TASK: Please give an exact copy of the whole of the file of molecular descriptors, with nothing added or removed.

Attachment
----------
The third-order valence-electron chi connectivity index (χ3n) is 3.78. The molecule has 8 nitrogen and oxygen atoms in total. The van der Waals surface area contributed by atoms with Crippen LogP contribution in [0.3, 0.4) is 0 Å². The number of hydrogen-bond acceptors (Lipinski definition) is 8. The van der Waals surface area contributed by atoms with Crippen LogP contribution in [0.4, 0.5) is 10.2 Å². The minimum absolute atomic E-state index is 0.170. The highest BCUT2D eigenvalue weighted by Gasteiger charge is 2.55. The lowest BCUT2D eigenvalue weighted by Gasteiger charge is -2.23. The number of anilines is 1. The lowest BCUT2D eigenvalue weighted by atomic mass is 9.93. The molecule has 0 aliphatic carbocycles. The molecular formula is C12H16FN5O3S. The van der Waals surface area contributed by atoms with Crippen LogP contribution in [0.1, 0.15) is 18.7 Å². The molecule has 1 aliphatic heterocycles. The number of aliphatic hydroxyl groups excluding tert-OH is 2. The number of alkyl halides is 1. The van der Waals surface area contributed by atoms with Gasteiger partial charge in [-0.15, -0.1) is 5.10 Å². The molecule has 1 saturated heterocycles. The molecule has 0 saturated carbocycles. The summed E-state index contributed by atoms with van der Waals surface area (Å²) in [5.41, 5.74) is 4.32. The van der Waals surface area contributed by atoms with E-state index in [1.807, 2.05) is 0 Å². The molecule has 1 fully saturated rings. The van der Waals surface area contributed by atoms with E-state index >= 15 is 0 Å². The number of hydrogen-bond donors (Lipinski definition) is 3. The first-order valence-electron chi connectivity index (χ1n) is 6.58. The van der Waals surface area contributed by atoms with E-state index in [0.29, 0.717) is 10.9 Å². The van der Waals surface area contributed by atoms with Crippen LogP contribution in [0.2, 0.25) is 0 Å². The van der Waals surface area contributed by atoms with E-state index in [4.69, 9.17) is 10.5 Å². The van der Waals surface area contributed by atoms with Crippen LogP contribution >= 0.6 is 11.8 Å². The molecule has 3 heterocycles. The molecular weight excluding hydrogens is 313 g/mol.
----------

The third-order valence-electron chi connectivity index (χ3n) is 3.78. The molecule has 8 nitrogen and oxygen atoms in total. The van der Waals surface area contributed by atoms with Crippen LogP contribution in [0.3, 0.4) is 0 Å². The number of hydrogen-bond acceptors (Lipinski definition) is 8. The van der Waals surface area contributed by atoms with Crippen LogP contribution in [0.4, 0.5) is 10.2 Å². The minimum absolute atomic E-state index is 0.170. The highest BCUT2D eigenvalue weighted by Gasteiger charge is 2.55. The lowest BCUT2D eigenvalue weighted by Gasteiger charge is -2.23. The number of anilines is 1. The lowest BCUT2D eigenvalue weighted by atomic mass is 9.93. The molecule has 0 aliphatic carbocycles. The molecular formula is C12H16FN5O3S. The van der Waals surface area contributed by atoms with Crippen LogP contribution in [0.1, 0.15) is 18.7 Å². The molecule has 1 aliphatic heterocycles. The number of aliphatic hydroxyl groups excluding tert-OH is 2. The number of alkyl halides is 1. The van der Waals surface area contributed by atoms with Gasteiger partial charge in [-0.15, -0.1) is 5.10 Å². The molecule has 1 saturated heterocycles. The molecule has 0 saturated carbocycles. The summed E-state index contributed by atoms with van der Waals surface area (Å²) in [5.41, 5.74) is 4.32. The van der Waals surface area contributed by atoms with E-state index in [1.807, 2.05) is 0 Å². The molecule has 1 fully saturated rings. The van der Waals surface area contributed by atoms with E-state index >= 15 is 0 Å². The number of hydrogen-bond donors (Lipinski definition) is 3. The first-order valence-electron chi connectivity index (χ1n) is 6.58. The van der Waals surface area contributed by atoms with E-state index in [0.29, 0.717) is 10.9 Å². The van der Waals surface area contributed by atoms with Crippen LogP contribution in [0.2, 0.25) is 0 Å². The van der Waals surface area contributed by atoms with E-state index in [4.69, 9.17) is 10.5 Å². The van der Waals surface area contributed by atoms with Crippen LogP contribution >= 0.6 is 11.8 Å². The molecule has 3 heterocycles. The molecular weight excluding hydrogens is 313 g/mol.